Thank you for the labor of writing this post, which was extremely helpful to me in clarifying my own thinking and concerns. I plan to share it widely.
"I think it would be tempting to assume that the best of these people will already have intuited the importance of scope sensitivity and existential risk, and that they’ll therefore know to give EA a chance, but that’s not how it works." This made my heart sing. EA would be so much better if more people understood this.
Happy to see this being discussed :) I may come back and write more later, but a couple quick points:
Hi all -- Cate Hall from Alvea here. Just wanted to drop in to emphasize the "we're hiring" part at the end there. We are still rapidly expanding and well funded. If in doubt, send us a CV.
Thanks so much for your detailed comment, and sorry for not seeing it earlier!
I'm a bit unclear what's going on in the Thermo-Fischer example: The second question from the initial letter makes it sound like TF had been granted a license to export under the EAR, but I don't see a claim that the technology was covered by the Commerce Control List, and the response from Ross seems to suggest otherwise (from what I can tell, I'm behind the WSJ paywall).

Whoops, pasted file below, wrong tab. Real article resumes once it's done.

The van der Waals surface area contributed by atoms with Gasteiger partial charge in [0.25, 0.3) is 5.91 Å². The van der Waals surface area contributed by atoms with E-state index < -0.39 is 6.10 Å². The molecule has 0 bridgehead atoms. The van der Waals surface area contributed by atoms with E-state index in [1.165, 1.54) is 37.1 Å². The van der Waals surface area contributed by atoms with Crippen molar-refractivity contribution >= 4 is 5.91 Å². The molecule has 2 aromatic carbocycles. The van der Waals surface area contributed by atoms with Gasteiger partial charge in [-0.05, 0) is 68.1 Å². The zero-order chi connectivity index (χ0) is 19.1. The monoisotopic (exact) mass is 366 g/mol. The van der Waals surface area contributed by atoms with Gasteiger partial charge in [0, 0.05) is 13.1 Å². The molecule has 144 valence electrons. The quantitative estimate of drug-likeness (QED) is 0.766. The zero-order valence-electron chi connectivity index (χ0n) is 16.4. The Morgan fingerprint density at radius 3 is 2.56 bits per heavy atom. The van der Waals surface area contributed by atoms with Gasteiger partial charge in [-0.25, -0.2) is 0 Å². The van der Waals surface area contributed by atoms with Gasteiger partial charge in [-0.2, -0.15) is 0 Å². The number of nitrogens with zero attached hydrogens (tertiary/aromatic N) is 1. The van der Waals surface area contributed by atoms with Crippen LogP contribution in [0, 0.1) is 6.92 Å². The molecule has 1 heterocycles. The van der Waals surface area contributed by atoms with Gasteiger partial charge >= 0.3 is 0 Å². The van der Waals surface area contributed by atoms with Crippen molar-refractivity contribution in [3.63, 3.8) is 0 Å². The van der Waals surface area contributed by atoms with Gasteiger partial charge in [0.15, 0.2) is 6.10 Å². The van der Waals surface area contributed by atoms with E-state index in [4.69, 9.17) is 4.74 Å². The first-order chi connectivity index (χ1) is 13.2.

In any event, I think this is just the same issue that comes up generally with regulation of dual-use technologies. There's a question of whether technology with dual-use potential can be restricted from export under the CCL, and I think the answer to that is clearly yes (see, e.g., the restriction on software for DNA synthesizers). Then there's the separate question of whether it should be restricted, and that's going to require a context-dependent analysis of each case, with consideration of the balance of offensive and defensive uses of the tech. This is often a difficult question, but I think the analysis from a GCBR/advocacy perspective is going to be the same as it is for, say, differential development of technologies.